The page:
Bilby (or Dalgyte)

 (Macrotis lagotis)

C.F.H. Jenkins

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The Dalgyte or Rabbit-Eared Bandicoot (Macrotis lagotis), known also in the eastern states as the Bilby and the pinky, was once wide-spread in the interior and lighter rainfall areas of Australia. 


The animal measures about 400 millimetres in length, with the tail occupying a further 200 millimetres. The ears are thin and rabbit-like, the nose long and pointed and the grey fur soft and silky. The tail is black at the base and white and tufted at the tip. 


In the early days of settlement, the Dalgyte was plentiful in what is now the wheat belt, and no entirely satisfactory explanation has been presented for the population crash which occurred about 50 years ago. An infectious disease which depleted many animals about the turn of last century probably played it’s part, but extensive clearing for agriculture and the spread of the fox and the feral cat must have helped. Another important factor was the control campaign against the rabbit, which involved not only poisoning (probably harmless to the dalgyte), but burrow fumigation and ripping. Anything that looked like a rabbit burrow was treated and so the harmless dalgyte was a frequent, if unintended, victim. 


Although Dalgytes have vanished from many of their former haunts, evidence of their earlier presence still exists in the form of old disused burrows. I noticed one of these in a farm paddock at Northam at least 20 years after the last dalgyte had vanished from the district. Dalgyte colonies still survive in the North-west and the Warburton Ranges and the World Wildlife Fund recently made funds available for a special study of these isolated groups.  


Fortunately, the dalgyte is very well adapted to arid conditions and may be able to make a last-ditch stand in the dry interior. Their nocturnal habits and deep burrows are a protection from daytime extremes of temperature and the fact that plugs of soil are often found blocking the tunnel suggests that this is a further adaptation to reduce evaporation. Even the large rabbit-like ears may have a special use. Thin broad ears are found in the fennec, or desert fox of Africa, as well as in several other desert animals and tests have shown that these ears act as a kind of radiator, allowing the animal to lose heat from the expanded surface, which is very well supplied with  blood vessels. My first experience of the dalgyte was in the Northam district in 1926.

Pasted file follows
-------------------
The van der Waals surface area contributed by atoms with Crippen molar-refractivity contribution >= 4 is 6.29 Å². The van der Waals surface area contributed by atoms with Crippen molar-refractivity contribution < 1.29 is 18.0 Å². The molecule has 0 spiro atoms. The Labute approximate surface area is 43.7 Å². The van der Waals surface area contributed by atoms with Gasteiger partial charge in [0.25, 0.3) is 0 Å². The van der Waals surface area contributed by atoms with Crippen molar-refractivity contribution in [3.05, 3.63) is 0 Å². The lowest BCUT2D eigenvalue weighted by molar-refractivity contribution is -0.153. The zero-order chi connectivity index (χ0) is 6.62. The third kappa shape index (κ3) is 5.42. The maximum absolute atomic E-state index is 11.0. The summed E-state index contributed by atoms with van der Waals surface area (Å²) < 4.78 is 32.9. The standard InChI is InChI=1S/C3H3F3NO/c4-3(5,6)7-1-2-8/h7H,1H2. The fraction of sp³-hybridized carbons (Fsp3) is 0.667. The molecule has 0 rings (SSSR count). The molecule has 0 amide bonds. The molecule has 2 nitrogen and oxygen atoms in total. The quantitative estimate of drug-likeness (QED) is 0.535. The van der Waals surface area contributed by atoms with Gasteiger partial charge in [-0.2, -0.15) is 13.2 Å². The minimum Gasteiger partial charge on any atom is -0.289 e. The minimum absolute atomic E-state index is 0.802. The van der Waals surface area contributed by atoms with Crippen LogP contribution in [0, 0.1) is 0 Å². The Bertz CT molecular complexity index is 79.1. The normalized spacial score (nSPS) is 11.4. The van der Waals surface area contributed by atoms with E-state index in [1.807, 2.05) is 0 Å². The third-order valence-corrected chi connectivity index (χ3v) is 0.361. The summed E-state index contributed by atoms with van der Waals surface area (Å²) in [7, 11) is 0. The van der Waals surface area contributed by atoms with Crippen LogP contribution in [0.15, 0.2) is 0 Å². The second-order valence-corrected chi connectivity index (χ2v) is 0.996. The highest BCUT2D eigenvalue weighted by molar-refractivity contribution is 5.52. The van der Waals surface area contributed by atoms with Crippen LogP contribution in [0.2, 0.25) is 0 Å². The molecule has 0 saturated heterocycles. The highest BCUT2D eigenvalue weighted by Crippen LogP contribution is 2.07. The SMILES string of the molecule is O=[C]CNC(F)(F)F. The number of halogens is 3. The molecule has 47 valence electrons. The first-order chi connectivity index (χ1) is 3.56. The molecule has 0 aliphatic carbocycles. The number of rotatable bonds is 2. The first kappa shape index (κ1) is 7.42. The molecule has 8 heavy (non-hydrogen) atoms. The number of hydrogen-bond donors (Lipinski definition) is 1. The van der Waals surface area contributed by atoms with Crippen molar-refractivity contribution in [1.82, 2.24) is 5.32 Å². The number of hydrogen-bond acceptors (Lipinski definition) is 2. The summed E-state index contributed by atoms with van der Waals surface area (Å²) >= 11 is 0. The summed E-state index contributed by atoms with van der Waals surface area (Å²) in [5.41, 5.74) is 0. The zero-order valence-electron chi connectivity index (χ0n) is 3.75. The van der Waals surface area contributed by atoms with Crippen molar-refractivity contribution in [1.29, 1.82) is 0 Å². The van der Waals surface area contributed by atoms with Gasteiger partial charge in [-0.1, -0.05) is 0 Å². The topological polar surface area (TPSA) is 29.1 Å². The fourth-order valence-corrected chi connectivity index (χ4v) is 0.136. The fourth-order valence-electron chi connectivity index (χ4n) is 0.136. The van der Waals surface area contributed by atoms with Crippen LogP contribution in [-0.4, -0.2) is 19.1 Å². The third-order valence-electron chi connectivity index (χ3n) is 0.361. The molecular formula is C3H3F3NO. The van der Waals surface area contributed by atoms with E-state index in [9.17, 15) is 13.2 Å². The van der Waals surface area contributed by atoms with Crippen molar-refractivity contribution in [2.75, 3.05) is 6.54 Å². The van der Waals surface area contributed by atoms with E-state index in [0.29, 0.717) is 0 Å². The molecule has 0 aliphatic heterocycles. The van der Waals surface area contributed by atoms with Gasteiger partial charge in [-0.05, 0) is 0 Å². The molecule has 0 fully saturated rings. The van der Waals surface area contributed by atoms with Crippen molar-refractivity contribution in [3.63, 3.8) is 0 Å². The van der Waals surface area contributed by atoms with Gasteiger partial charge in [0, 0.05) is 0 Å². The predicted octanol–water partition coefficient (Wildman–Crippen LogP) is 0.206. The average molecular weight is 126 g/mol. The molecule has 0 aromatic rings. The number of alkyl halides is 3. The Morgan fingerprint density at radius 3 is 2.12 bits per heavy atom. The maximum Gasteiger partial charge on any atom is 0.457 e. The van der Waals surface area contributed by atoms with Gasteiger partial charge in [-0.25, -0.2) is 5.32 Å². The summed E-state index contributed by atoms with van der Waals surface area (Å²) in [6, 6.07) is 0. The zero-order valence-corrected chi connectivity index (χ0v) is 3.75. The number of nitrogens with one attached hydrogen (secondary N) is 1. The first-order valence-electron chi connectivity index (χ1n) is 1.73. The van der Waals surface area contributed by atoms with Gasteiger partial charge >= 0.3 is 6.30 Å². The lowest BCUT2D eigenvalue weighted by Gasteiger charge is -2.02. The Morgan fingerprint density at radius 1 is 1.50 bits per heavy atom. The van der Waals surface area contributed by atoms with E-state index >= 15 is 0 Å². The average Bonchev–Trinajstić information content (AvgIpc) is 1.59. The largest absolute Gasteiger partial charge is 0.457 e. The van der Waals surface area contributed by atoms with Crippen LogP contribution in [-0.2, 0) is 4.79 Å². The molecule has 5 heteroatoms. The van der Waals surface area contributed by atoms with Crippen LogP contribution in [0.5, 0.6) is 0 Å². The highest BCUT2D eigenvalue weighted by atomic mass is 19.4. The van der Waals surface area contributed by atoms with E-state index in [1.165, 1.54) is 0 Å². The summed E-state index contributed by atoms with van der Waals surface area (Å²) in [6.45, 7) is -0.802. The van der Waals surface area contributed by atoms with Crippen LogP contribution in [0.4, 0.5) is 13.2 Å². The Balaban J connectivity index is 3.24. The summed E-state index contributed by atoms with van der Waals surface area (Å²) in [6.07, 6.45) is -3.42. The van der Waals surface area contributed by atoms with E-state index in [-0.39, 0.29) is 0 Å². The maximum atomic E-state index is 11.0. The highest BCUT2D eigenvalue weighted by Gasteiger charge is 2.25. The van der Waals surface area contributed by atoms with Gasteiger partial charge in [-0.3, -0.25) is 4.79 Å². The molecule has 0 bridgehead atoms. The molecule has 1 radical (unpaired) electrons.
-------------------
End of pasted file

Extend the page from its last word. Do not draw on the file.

Dalgytes were common at the time and were regarded as a nuisance by some farmers, who mistakenly believed that when the animals burrowed in a paddock, they were eating the roots of the crop. In actual fact, the creatures were digging in search of root damaging insects and I soon learned to distinguish the conical scratchings of the dalgyte, so common around trees and bushes, from the one-sided scrapings of destructive rabbits. 


Few animals are better adapted for burrowing than the dalgyte: it’s fore feet are provided with long powerful claws, and the pouch, which is quite well developed, opens backwards so that the mother need have no fear of giving her offspring a shower of sand when digging for food. The burrows have but one opening and usually descend in a spiral, often to a depth of almost two metres. Pioneer naturalist grazier, Bruce Leake, recorded that the Aboriginal women had great difficulty in capturing dalgytes for food as the animals could dig as fast as their would-be captors, and the hunt would resolve itself into an endurance test, with the dalgyte the usual winner. My own observations strongly support this, for even with the help of my brother and a post-hold shovel instead of an Aboriginal digging stick, I never succeeded in unearthing a dalgyte from its burrow and all my captures were made with strategically set traps

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